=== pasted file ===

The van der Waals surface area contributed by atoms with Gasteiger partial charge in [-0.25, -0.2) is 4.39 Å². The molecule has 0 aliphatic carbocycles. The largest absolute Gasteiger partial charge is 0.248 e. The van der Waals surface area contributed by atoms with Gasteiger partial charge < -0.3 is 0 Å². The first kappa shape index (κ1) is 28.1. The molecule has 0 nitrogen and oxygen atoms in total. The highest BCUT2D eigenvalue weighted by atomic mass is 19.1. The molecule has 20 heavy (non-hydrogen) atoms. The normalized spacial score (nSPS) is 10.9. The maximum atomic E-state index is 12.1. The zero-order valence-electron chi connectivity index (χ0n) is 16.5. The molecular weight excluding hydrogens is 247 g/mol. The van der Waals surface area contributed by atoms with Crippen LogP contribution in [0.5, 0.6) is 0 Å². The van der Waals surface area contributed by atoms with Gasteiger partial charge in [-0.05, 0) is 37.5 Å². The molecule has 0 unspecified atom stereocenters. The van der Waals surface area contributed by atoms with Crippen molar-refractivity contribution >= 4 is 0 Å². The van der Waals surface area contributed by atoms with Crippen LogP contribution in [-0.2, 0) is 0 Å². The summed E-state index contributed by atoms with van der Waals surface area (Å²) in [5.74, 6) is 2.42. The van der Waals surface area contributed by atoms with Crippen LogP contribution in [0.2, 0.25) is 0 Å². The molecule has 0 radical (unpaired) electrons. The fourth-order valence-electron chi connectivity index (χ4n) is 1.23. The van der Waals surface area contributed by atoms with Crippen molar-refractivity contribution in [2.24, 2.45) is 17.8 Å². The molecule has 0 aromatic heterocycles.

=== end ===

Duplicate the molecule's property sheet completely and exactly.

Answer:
The van der Waals surface area contributed by atoms with Gasteiger partial charge in [-0.25, -0.2) is 4.39 Å². The molecule has 0 aliphatic carbocycles. The largest absolute Gasteiger partial charge is 0.248 e. The van der Waals surface area contributed by atoms with Gasteiger partial charge < -0.3 is 0 Å². The first kappa shape index (κ1) is 28.1. The molecule has 0 nitrogen and oxygen atoms in total. The highest BCUT2D eigenvalue weighted by atomic mass is 19.1. The molecule has 20 heavy (non-hydrogen) atoms. The normalized spacial score (nSPS) is 10.9. The maximum atomic E-state index is 12.1. The zero-order valence-electron chi connectivity index (χ0n) is 16.5. The molecular weight excluding hydrogens is 247 g/mol. The van der Waals surface area contributed by atoms with Crippen LogP contribution in [0.5, 0.6) is 0 Å². The van der Waals surface area contributed by atoms with Gasteiger partial charge in [-0.05, 0) is 37.5 Å². The molecule has 0 unspecified atom stereocenters. The van der Waals surface area contributed by atoms with Crippen molar-refractivity contribution >= 4 is 0 Å². The van der Waals surface area contributed by atoms with Crippen LogP contribution in [-0.2, 0) is 0 Å². The summed E-state index contributed by atoms with van der Waals surface area (Å²) in [5.74, 6) is 2.42. The van der Waals surface area contributed by atoms with Crippen LogP contribution in [0.2, 0.25) is 0 Å². The molecule has 0 radical (unpaired) electrons. The fourth-order valence-electron chi connectivity index (χ4n) is 1.23. The van der Waals surface area contributed by atoms with Crippen molar-refractivity contribution in [2.24, 2.45) is 17.8 Å². The molecule has 0 aromatic heterocycles.